That is why the NEA-AK filed the lawsuit in the first place, using several individuals as the plaintiffs. One of the plaintiffs was the campaign manager for Anchorage School Board member Kelly Lessens.

Without allotments and ILPs, parents were left hanging. The Anchorage School District suspended paying the allotments to correspondence parents. But the ASD was still purchasing services/materials from private vendors, which Judge Zeman ruled unconstitutional.

The education industry is trying an end run to a constitutional amendment by telling the State Board of Education to issue an “emergency regulation”.   They don’t want the people to vote on a constitutional amendment.  Because they may well lose.

But the education industry may run into a brick wall because the Alaska Administrative Procedures Act controls the issuance of “emergency regulations”.

Alaska statute AS 44.62.250 defines the conditions of an emergency regulation. It states, ”a regulation or order of repeal may be adopted as an emergency regulation or order of repeal if a state agency makes a written finding, including a statement of the facts that constitute the emergency, that the adoption of the regulation or order of repeal is necessary for the immediate preservation of the public peace, health, safety, or general welfare.”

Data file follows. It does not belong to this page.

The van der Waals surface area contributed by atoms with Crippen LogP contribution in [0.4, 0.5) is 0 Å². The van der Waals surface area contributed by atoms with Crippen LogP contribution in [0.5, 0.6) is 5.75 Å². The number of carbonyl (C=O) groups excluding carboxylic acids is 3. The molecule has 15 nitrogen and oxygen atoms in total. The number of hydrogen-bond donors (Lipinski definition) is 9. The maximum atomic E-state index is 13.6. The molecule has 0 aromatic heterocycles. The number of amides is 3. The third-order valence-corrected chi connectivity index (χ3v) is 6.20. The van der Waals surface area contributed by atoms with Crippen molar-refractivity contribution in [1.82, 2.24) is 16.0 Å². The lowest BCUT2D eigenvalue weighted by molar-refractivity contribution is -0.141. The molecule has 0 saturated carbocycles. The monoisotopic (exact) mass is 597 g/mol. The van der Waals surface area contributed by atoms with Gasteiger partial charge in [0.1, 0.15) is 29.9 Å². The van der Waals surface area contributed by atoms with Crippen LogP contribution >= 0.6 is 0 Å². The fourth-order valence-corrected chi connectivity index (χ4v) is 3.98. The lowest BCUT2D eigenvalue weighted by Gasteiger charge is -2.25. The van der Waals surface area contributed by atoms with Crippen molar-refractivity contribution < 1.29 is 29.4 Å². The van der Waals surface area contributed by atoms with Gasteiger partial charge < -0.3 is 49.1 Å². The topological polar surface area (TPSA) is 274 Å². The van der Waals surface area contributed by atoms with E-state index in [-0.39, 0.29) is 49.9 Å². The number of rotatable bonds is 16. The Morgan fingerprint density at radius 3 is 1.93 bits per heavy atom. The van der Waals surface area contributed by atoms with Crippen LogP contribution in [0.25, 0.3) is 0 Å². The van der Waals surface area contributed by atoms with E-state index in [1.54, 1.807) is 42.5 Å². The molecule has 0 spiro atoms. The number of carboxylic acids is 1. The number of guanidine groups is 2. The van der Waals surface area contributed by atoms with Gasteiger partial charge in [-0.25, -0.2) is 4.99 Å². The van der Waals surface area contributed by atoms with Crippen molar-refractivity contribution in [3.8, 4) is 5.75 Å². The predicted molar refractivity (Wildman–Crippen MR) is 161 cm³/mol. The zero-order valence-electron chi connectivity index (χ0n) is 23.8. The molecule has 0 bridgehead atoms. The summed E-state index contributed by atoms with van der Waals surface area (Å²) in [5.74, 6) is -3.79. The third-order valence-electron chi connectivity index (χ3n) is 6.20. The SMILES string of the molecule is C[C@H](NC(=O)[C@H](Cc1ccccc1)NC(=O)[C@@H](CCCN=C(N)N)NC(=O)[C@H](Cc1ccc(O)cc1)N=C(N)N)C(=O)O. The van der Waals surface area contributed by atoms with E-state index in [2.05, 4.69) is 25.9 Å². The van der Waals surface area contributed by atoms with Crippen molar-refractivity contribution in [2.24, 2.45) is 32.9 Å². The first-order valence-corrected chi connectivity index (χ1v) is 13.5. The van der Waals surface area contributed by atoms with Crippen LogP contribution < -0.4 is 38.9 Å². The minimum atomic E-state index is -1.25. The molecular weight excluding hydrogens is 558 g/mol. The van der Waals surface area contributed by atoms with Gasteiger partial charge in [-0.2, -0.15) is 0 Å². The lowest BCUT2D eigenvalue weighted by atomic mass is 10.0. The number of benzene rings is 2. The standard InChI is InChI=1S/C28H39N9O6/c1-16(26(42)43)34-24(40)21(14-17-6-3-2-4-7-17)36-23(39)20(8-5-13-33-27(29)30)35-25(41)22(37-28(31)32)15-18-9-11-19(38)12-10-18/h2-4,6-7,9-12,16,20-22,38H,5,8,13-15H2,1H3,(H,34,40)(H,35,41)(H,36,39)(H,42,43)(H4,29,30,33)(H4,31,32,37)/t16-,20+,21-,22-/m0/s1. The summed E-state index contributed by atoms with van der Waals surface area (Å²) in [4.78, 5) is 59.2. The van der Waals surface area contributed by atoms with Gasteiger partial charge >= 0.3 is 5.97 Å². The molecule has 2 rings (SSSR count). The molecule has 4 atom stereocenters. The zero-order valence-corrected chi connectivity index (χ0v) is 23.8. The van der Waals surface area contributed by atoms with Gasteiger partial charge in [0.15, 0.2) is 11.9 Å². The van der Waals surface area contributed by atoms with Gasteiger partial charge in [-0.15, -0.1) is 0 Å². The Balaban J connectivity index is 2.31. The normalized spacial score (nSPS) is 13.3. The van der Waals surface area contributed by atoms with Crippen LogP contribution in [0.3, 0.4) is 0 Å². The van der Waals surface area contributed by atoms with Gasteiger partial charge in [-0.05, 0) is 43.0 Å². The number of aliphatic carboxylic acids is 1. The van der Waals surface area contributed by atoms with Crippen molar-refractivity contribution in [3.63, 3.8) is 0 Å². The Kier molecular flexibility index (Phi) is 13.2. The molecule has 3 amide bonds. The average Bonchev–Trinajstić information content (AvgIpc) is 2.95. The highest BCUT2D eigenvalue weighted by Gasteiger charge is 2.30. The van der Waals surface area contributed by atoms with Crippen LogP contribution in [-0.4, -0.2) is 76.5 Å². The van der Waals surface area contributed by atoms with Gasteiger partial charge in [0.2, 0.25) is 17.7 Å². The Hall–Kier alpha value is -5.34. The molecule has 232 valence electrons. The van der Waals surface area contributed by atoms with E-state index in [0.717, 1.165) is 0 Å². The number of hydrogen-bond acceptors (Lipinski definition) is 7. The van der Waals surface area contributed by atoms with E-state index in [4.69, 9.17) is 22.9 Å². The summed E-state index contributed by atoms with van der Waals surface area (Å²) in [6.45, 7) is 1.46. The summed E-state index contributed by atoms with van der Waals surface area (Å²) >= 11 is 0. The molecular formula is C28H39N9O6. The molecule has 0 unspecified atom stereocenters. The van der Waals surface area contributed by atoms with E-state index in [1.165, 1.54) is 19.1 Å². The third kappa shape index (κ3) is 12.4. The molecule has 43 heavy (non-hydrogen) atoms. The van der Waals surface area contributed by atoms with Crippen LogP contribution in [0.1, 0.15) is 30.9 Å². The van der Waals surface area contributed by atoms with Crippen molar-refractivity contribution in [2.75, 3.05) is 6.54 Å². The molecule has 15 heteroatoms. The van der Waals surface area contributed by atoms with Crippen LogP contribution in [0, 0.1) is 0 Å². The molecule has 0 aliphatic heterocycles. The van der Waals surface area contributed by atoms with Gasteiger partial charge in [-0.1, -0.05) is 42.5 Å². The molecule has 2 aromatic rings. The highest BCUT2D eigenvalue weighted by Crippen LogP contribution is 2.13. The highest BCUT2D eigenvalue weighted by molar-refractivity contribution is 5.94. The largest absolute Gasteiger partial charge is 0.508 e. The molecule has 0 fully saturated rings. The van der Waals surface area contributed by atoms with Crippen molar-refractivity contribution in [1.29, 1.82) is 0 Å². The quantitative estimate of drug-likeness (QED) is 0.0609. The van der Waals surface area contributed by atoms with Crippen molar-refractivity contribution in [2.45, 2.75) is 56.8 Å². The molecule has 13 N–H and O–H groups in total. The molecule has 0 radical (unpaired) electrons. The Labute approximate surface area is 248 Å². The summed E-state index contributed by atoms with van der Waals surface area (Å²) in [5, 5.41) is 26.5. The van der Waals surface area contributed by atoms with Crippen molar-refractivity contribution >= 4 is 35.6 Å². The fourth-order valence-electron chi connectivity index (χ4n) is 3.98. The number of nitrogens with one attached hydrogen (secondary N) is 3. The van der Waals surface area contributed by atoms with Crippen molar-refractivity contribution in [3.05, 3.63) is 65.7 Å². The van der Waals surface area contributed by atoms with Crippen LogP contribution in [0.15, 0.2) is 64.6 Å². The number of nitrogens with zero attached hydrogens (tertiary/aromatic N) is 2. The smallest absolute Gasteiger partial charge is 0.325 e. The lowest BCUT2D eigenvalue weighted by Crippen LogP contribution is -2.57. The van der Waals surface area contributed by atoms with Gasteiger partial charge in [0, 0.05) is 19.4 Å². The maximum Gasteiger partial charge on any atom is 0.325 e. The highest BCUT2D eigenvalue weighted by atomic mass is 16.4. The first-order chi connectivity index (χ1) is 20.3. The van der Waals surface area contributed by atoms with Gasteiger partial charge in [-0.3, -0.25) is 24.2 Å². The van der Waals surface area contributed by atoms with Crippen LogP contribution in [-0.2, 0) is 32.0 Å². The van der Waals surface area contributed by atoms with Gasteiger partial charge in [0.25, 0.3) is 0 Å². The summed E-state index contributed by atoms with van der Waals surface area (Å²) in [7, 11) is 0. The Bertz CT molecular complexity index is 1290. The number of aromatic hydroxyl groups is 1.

The correspondence program issue does not meet the definition of “public peace, health, safety, or general welfare.

Emergency regulations are meant for natural disasters, national emergencies, and pandemics.

The Anchorage School District is taking the lead on this effort to demand that the State Board of Education & Early Development issue an emergency regulation.

The Anchorage Board of Education passed a resolution, Memo 151, at its April 23 meeting.  It concludes that “The Anchorage School Board urges the State Board of Education and Early Development to meet as soon as possible and exercise the authority conferred on it by the Alaska Legislature to promulgate regulations that provide for constitutional correspondence study programs for the 2024-2025 school year and beyond.”

The important part of the resolution is the district wants the State to issue this “emergency regulation” forever.  And thus, take it out of the courts to resolve.

Senators Bill Wielechowski and Loki Tobin also support this “emergency regulation” change to avoid the court system in an April 17 Facebook conversation.

The Alaska Senate is depending on Sen. Tobin, chair of the Senate Education Committee, to take the lead.